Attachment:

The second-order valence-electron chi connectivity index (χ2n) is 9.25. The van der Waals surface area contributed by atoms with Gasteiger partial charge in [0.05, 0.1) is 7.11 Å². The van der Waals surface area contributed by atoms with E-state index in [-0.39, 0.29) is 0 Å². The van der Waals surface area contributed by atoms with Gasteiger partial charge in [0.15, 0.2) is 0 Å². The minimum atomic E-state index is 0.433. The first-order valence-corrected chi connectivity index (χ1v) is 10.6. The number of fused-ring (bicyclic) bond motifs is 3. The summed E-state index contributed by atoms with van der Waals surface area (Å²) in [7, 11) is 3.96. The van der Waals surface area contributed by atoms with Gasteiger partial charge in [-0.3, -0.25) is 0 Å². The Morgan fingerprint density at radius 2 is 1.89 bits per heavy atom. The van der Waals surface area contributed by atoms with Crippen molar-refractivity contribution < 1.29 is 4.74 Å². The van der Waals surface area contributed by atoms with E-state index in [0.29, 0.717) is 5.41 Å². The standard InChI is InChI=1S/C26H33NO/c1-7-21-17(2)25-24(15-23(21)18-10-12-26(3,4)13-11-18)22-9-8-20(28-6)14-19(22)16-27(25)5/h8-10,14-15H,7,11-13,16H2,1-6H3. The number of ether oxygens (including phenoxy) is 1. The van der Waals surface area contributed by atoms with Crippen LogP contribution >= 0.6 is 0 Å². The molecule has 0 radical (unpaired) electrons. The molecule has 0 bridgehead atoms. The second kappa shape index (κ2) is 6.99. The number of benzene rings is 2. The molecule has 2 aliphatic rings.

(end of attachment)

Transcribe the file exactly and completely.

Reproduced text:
The second-order valence-electron chi connectivity index (χ2n) is 9.25. The van der Waals surface area contributed by atoms with Gasteiger partial charge in [0.05, 0.1) is 7.11 Å². The van der Waals surface area contributed by atoms with E-state index in [-0.39, 0.29) is 0 Å². The van der Waals surface area contributed by atoms with Gasteiger partial charge in [0.15, 0.2) is 0 Å². The minimum atomic E-state index is 0.433. The first-order valence-corrected chi connectivity index (χ1v) is 10.6. The number of fused-ring (bicyclic) bond motifs is 3. The summed E-state index contributed by atoms with van der Waals surface area (Å²) in [7, 11) is 3.96. The van der Waals surface area contributed by atoms with Gasteiger partial charge in [-0.3, -0.25) is 0 Å². The Morgan fingerprint density at radius 2 is 1.89 bits per heavy atom. The van der Waals surface area contributed by atoms with Crippen molar-refractivity contribution < 1.29 is 4.74 Å². The van der Waals surface area contributed by atoms with E-state index in [0.29, 0.717) is 5.41 Å². The standard InChI is InChI=1S/C26H33NO/c1-7-21-17(2)25-24(15-23(21)18-10-12-26(3,4)13-11-18)22-9-8-20(28-6)14-19(22)16-27(25)5/h8-10,14-15H,7,11-13,16H2,1-6H3. The number of ether oxygens (including phenoxy) is 1. The van der Waals surface area contributed by atoms with Crippen LogP contribution >= 0.6 is 0 Å². The molecule has 0 radical (unpaired) electrons. The molecule has 0 bridgehead atoms. The second kappa shape index (κ2) is 6.99. The number of benzene rings is 2. The molecule has 2 aliphatic rings.